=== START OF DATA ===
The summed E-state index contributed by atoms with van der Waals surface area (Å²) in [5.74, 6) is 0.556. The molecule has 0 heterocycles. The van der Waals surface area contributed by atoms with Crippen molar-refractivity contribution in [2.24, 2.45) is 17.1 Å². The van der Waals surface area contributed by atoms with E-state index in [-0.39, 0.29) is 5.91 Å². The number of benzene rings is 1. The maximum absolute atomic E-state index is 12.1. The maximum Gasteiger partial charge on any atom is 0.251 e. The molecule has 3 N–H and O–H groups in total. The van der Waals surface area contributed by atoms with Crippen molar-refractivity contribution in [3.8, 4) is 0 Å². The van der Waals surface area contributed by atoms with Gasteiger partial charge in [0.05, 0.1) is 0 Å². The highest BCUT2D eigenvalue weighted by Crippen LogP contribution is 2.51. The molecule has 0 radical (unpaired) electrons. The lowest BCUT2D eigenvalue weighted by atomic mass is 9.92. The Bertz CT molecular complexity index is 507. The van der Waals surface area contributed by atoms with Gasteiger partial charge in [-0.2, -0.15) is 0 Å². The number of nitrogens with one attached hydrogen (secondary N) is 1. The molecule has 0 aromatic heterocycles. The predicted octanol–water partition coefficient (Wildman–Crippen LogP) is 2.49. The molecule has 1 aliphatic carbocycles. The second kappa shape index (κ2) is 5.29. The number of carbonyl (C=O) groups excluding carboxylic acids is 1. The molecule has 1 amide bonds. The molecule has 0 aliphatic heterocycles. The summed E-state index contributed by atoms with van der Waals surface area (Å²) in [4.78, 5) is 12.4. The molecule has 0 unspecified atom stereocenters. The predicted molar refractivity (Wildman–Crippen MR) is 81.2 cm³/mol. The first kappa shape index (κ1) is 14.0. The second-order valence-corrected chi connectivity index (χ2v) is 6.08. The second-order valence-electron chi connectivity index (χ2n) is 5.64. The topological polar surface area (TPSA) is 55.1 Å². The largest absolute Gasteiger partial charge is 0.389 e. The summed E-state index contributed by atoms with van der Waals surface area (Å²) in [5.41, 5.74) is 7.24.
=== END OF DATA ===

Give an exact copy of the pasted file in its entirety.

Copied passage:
The summed E-state index contributed by atoms with van der Waals surface area (Å²) in [5.74, 6) is 0.556. The molecule has 0 heterocycles. The van der Waals surface area contributed by atoms with Crippen molar-refractivity contribution in [2.24, 2.45) is 17.1 Å². The van der Waals surface area contributed by atoms with E-state index in [-0.39, 0.29) is 5.91 Å². The number of benzene rings is 1. The maximum absolute atomic E-state index is 12.1. The maximum Gasteiger partial charge on any atom is 0.251 e. The molecule has 3 N–H and O–H groups in total. The van der Waals surface area contributed by atoms with Crippen molar-refractivity contribution in [3.8, 4) is 0 Å². The van der Waals surface area contributed by atoms with Gasteiger partial charge in [0.05, 0.1) is 0 Å². The highest BCUT2D eigenvalue weighted by Crippen LogP contribution is 2.51. The molecule has 0 radical (unpaired) electrons. The lowest BCUT2D eigenvalue weighted by atomic mass is 9.92. The Bertz CT molecular complexity index is 507. The van der Waals surface area contributed by atoms with Gasteiger partial charge in [-0.2, -0.15) is 0 Å². The number of nitrogens with one attached hydrogen (secondary N) is 1. The molecule has 0 aromatic heterocycles. The predicted octanol–water partition coefficient (Wildman–Crippen LogP) is 2.49. The molecule has 1 aliphatic carbocycles. The second kappa shape index (κ2) is 5.29. The number of carbonyl (C=O) groups excluding carboxylic acids is 1. The molecule has 1 amide bonds. The molecule has 0 aliphatic heterocycles. The summed E-state index contributed by atoms with van der Waals surface area (Å²) in [4.78, 5) is 12.4. The molecule has 0 unspecified atom stereocenters. The predicted molar refractivity (Wildman–Crippen MR) is 81.2 cm³/mol. The first kappa shape index (κ1) is 14.0. The second-order valence-corrected chi connectivity index (χ2v) is 6.08. The second-order valence-electron chi connectivity index (χ2n) is 5.64. The topological polar surface area (TPSA) is 55.1 Å². The largest absolute Gasteiger partial charge is 0.389 e. The summed E-state index contributed by atoms with van der Waals surface area (Å²) in [5.41, 5.74) is 7.24.